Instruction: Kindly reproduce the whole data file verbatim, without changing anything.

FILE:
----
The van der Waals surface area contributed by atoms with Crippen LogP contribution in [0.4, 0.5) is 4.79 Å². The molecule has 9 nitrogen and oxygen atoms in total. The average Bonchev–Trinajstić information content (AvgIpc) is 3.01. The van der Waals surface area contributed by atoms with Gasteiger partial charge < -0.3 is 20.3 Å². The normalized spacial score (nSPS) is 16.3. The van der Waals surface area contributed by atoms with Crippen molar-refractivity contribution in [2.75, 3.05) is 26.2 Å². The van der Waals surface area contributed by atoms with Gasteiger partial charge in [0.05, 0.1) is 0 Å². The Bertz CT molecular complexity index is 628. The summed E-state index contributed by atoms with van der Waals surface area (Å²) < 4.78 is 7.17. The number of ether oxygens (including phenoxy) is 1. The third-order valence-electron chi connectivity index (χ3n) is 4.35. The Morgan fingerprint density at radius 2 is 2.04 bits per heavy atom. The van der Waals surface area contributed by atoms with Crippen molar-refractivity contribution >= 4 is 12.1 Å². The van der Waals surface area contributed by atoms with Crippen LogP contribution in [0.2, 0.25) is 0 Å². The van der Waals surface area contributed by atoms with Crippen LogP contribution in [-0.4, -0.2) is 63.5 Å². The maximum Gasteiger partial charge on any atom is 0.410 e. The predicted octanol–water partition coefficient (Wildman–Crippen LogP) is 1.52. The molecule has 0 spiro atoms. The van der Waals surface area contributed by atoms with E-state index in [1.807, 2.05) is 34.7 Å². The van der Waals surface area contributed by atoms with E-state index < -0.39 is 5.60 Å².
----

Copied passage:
The van der Waals surface area contributed by atoms with Crippen LogP contribution in [0.4, 0.5) is 4.79 Å². The molecule has 9 nitrogen and oxygen atoms in total. The average Bonchev–Trinajstić information content (AvgIpc) is 3.01. The van der Waals surface area contributed by atoms with Gasteiger partial charge < -0.3 is 20.3 Å². The normalized spacial score (nSPS) is 16.3. The van der Waals surface area contributed by atoms with Crippen molar-refractivity contribution in [2.75, 3.05) is 26.2 Å². The van der Waals surface area contributed by atoms with Gasteiger partial charge in [0.05, 0.1) is 0 Å². The Bertz CT molecular complexity index is 628. The summed E-state index contributed by atoms with van der Waals surface area (Å²) < 4.78 is 7.17. The number of ether oxygens (including phenoxy) is 1. The third-order valence-electron chi connectivity index (χ3n) is 4.35. The Morgan fingerprint density at radius 2 is 2.04 bits per heavy atom. The van der Waals surface area contributed by atoms with Crippen molar-refractivity contribution >= 4 is 12.1 Å². The van der Waals surface area contributed by atoms with Crippen LogP contribution in [0.2, 0.25) is 0 Å². The van der Waals surface area contributed by atoms with Crippen LogP contribution in [-0.4, -0.2) is 63.5 Å². The maximum Gasteiger partial charge on any atom is 0.410 e. The predicted octanol–water partition coefficient (Wildman–Crippen LogP) is 1.52. The molecule has 0 spiro atoms. The van der Waals surface area contributed by atoms with E-state index in [1.807, 2.05) is 34.7 Å². The van der Waals surface area contributed by atoms with E-state index < -0.39 is 5.60 Å².